Recipe for a Successful Woody Bioenergy Industry

Wood Energy October 20, 2015 Print Friendly and PDF
Image:Roundwood_170px.jpgeXtension's team of wood energy experts have developed a list of conditions that a wood energy industry must meet if it is to be successful.

If a bioenergy or biobased industry is to be truly successful, sustainable, and economically competitive with fossil fuels, the biomass resource must meet a number of conditions:

 

  1. it must be available in sufficient quantities;
  2. it cannot significantly compete with higher value crops or alternative land uses;
  3. its cost must be competitive with fossil fuels;
  4. its utilization must use existing harvest and transportation infrastructure with little alteration;
  5. it must have an attractive energy balance; and
  6. it must environmentally sustainable.

Woody Biomass, both rural and urban, is one of few biomass feedstocks that can satisfy each of these prerequisites. Forests and woodlands in the contiguous United States can produce nearly 370 million dry tons annually from harvest residues, fuel treatments, small diameter trees, urban wood waste, and mill residues (Perlack et al, 2005). Nationally, approximately 40 million dry tons of collectable logging residues are unused each year (Gan and Smith 2006).

One of several mulching operations in southeast Texas that utilized the downed woody biomass caused by hurricane Rita.

In addition, millions of tons of woody biomass are also made available from insect, disease, and extreme weather conditions each year. For example, 800 million dry tons of wood were destroyed just by hurricanes in 2005 (USDA Forest Service 2005) (Texas Forest Service 2005). All of these forest resources (except for mill residues) are not currently utilized, do not significantly compete with other uses, and are available on a sustainable, environmentally sound basis. If we assume ethanol (or similar fuel) yields of 100 gallons per dry ton (with advanced technology), then 370 million dry tons is equivalent to 37 billion gallons of ethanol, gasoline, and gasoline additive annually or 25% of annual U.S. motor gasoline consumption (approximately 150 billion gallons).

A very important aspect for consideration is the fact that these resources are currently burned, left in the field to decay, or sent to landfills. Using this woody biomass from the source listed above could actually significantly alleviate (not add to) environmental and economic pressures. Utilization of woody biomass for bioenergy, for example, can help mitigate greenhouse gases because of its carbon-neutral attribute; contribute to the development of healthier forests particularly when pre-commercial thinning is applied; significantly reduce or eliminate loss from catastrophic wildfires, insects and disease and the concomitant degradation to watersheds; reduce GHG emissions, help control invasive species, bolster rural economies, and reduce the nation’s dependency on foreign oil (Foster et al. 2007).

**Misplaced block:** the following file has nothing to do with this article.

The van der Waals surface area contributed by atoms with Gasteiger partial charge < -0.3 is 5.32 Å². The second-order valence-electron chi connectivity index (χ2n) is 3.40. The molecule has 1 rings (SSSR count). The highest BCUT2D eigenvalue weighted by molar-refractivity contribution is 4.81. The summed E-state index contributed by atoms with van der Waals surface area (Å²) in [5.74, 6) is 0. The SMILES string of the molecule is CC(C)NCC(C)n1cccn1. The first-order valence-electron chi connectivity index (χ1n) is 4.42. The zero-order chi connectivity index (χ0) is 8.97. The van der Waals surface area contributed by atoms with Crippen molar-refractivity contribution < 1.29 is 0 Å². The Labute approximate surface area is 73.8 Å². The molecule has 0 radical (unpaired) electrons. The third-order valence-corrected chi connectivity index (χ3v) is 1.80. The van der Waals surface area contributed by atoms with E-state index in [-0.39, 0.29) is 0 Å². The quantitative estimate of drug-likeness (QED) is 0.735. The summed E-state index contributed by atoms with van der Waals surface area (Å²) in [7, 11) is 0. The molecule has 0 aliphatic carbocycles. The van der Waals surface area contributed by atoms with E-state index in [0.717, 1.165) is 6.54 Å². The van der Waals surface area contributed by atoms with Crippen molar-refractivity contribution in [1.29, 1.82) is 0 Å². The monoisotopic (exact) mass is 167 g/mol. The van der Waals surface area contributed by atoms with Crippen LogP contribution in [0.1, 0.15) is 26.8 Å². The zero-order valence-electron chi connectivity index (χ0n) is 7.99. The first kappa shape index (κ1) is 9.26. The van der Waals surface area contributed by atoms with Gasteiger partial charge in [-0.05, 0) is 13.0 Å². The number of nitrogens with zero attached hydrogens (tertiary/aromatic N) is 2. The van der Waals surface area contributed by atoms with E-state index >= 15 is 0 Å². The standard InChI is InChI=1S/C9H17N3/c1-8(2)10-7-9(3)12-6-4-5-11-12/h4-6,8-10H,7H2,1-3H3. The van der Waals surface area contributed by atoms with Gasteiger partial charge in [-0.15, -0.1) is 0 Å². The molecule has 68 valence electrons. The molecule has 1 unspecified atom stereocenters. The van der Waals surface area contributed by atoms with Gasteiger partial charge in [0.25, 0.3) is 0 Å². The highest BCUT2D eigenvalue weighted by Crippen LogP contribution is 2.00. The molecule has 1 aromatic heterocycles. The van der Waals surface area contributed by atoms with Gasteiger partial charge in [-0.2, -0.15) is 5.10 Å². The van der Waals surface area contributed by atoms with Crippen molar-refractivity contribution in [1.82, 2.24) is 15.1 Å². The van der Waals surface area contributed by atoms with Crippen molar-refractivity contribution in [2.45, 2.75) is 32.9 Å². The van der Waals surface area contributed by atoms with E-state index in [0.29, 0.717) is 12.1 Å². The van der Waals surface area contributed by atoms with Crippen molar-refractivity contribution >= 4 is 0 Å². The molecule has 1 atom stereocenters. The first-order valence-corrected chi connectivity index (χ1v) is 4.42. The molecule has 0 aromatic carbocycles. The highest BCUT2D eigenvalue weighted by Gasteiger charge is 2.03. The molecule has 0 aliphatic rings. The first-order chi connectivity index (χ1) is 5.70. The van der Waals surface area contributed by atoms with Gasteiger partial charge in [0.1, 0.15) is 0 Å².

The only major hurdle for woody biomass utilization has been the development of technology that could cost-effectively process woody biomass and other lignocellulosic biomass into biofuels and high value biobased products with special considerations for transportation and storage cost of the raw material. Lignocellulosic materials are essentially long, molecular chains of sugars protected by lignin. Since this lignin bond has been difficult to cost-effectively remove, the technological hurdle for using these materials has been to: (1) discover a process that will efficiently separate lignin from the cellulose and hemicellulose; (2) build the process into an integrated biorefining unit; and (3) overcome feedstock limitations in order to make the system cost competitive with fossil fuels.

The benefits of utilizing woody biomass for bio-based products are many. These benefits are environmental, economic, social, and energy related. The use of woody biomass for bioenergy can help mitigate greenhouse gases (woody biomass utilization would displace about 19.4 million tons of carbon annually), contribute to the development of healthier forests, bolster rural economies, and reduce the nation’s dependency on foreign oil.

References

  • Foster CD, Gan J, Mayfield C. 2007. Advantages of Woody Biomass Utilization. Pages 35-38. In: Hubbard, W.; L. Biles; C. Mayfield; S. Ashton (Eds.). 2007. Sustainable Forestry for Bioenergy and Bio-based Products: Trainers Curriculum Notebook. Athens, GA: Southern Forest Research Partnership, Inc. [pdf]
  • Gan J, Smith CT. 2006. Availability of logging residues and potential for electricity production and carbon displacement in the US. Biomass and Bioenergy 30(12):1011–1020.
  • Perlack R, Wright L, Turhollow A, Graham R, Stokes B, Erbach D. 2005. Biomass as feedstock for a biomass and bioproducts industry: The technical feasibility of a billion-ton annual supply. Report DOE/GO-102005-2135. Washington, DC. 78 p. [pdf]
  • Texas Forest Service. 2005. Hurricane Rita Timber Damage Assessment. College Station, TX: 7 p. Texas Forest Service, Sustainable Forestry and Economic Development. September 30, 2005. [pdf]
  • USDA Forest Service 2005. Potential timber damage due to hurricane Katrina in Mississippi, Alabama, and Louisiana- September 22, 2005. U.S. Department of Agriculture Forest Service, Forest Inventory and Analysis, Southern Research Station. 2 pp. [pdf]

Roundwood Image by EL Taylor

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There are many factors that help determine the use woody biomass for energy production.  Below we consider the decision-making points involved in the process.  

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USDA / NIFA

This work is supported by the USDA National Institute of Food and Agriculture, New Technologies for Ag Extension project.